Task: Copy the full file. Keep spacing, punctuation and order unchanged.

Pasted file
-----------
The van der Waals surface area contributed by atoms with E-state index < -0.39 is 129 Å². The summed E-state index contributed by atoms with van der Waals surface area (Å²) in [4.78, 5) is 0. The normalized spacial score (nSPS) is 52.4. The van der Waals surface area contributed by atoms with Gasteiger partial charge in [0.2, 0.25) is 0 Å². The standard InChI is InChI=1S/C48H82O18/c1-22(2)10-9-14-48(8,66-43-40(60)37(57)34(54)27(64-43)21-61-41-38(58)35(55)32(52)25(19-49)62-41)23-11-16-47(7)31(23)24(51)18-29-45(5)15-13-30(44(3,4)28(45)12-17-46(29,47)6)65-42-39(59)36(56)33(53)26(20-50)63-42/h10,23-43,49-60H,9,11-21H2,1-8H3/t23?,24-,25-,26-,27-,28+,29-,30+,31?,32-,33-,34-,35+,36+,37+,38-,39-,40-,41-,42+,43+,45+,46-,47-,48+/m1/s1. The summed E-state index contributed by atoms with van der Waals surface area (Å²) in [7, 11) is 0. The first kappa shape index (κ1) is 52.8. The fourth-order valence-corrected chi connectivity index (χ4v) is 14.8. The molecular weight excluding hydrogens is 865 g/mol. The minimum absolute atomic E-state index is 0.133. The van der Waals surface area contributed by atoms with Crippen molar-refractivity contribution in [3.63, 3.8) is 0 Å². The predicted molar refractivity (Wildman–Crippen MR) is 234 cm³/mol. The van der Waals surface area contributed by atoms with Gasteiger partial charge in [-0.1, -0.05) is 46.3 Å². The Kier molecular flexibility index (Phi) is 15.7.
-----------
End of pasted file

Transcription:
The van der Waals surface area contributed by atoms with E-state index < -0.39 is 129 Å². The summed E-state index contributed by atoms with van der Waals surface area (Å²) in [4.78, 5) is 0. The normalized spacial score (nSPS) is 52.4. The van der Waals surface area contributed by atoms with Gasteiger partial charge in [0.2, 0.25) is 0 Å². The standard InChI is InChI=1S/C48H82O18/c1-22(2)10-9-14-48(8,66-43-40(60)37(57)34(54)27(64-43)21-61-41-38(58)35(55)32(52)25(19-49)62-41)23-11-16-47(7)31(23)24(51)18-29-45(5)15-13-30(44(3,4)28(45)12-17-46(29,47)6)65-42-39(59)36(56)33(53)26(20-50)63-42/h10,23-43,49-60H,9,11-21H2,1-8H3/t23?,24-,25-,26-,27-,28+,29-,30+,31?,32-,33-,34-,35+,36+,37+,38-,39-,40-,41-,42+,43+,45+,46-,47-,48+/m1/s1. The summed E-state index contributed by atoms with van der Waals surface area (Å²) in [7, 11) is 0. The first kappa shape index (κ1) is 52.8. The fourth-order valence-corrected chi connectivity index (χ4v) is 14.8. The molecular weight excluding hydrogens is 865 g/mol. The minimum absolute atomic E-state index is 0.133. The van der Waals surface area contributed by atoms with Crippen molar-refractivity contribution in [3.63, 3.8) is 0 Å². The predicted molar refractivity (Wildman–Crippen MR) is 234 cm³/mol. The van der Waals surface area contributed by atoms with Gasteiger partial charge in [-0.1, -0.05) is 46.3 Å². The Kier molecular flexibility index (Phi) is 15.7.